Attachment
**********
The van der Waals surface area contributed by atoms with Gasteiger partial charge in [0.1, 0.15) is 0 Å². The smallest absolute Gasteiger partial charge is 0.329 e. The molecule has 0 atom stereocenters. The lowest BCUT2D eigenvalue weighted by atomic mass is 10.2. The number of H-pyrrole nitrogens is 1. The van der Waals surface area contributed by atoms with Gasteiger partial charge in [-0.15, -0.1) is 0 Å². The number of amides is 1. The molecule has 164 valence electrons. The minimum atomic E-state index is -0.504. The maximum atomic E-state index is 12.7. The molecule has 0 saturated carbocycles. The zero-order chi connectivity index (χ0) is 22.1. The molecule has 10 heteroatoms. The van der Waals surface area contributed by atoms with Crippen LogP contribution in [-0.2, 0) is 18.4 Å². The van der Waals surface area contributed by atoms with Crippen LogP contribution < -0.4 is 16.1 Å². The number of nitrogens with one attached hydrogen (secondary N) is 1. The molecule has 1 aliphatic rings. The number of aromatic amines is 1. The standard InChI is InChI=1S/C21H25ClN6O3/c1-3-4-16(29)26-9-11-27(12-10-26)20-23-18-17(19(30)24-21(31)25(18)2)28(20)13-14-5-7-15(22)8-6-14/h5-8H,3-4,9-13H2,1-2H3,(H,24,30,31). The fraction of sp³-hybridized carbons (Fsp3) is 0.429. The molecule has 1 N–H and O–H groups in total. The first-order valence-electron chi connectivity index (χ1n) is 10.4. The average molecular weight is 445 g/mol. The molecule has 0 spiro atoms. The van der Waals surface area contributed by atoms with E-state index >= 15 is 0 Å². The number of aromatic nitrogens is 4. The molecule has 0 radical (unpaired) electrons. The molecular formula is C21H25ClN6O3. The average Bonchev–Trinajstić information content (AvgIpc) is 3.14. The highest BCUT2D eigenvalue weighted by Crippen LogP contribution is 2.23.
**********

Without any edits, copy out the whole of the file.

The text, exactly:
The van der Waals surface area contributed by atoms with Gasteiger partial charge in [0.1, 0.15) is 0 Å². The smallest absolute Gasteiger partial charge is 0.329 e. The molecule has 0 atom stereocenters. The lowest BCUT2D eigenvalue weighted by atomic mass is 10.2. The number of H-pyrrole nitrogens is 1. The van der Waals surface area contributed by atoms with Gasteiger partial charge in [-0.15, -0.1) is 0 Å². The number of amides is 1. The molecule has 164 valence electrons. The minimum atomic E-state index is -0.504. The maximum atomic E-state index is 12.7. The molecule has 0 saturated carbocycles. The zero-order chi connectivity index (χ0) is 22.1. The molecule has 10 heteroatoms. The van der Waals surface area contributed by atoms with Crippen LogP contribution in [-0.2, 0) is 18.4 Å². The van der Waals surface area contributed by atoms with Crippen LogP contribution < -0.4 is 16.1 Å². The number of nitrogens with one attached hydrogen (secondary N) is 1. The molecule has 1 aliphatic rings. The number of aromatic amines is 1. The standard InChI is InChI=1S/C21H25ClN6O3/c1-3-4-16(29)26-9-11-27(12-10-26)20-23-18-17(19(30)24-21(31)25(18)2)28(20)13-14-5-7-15(22)8-6-14/h5-8H,3-4,9-13H2,1-2H3,(H,24,30,31). The fraction of sp³-hybridized carbons (Fsp3) is 0.429. The molecule has 1 N–H and O–H groups in total. The first-order valence-electron chi connectivity index (χ1n) is 10.4. The average molecular weight is 445 g/mol. The molecule has 0 spiro atoms. The van der Waals surface area contributed by atoms with E-state index >= 15 is 0 Å². The number of aromatic nitrogens is 4. The molecule has 0 radical (unpaired) electrons. The molecular formula is C21H25ClN6O3. The average Bonchev–Trinajstić information content (AvgIpc) is 3.14. The highest BCUT2D eigenvalue weighted by Crippen LogP contribution is 2.23.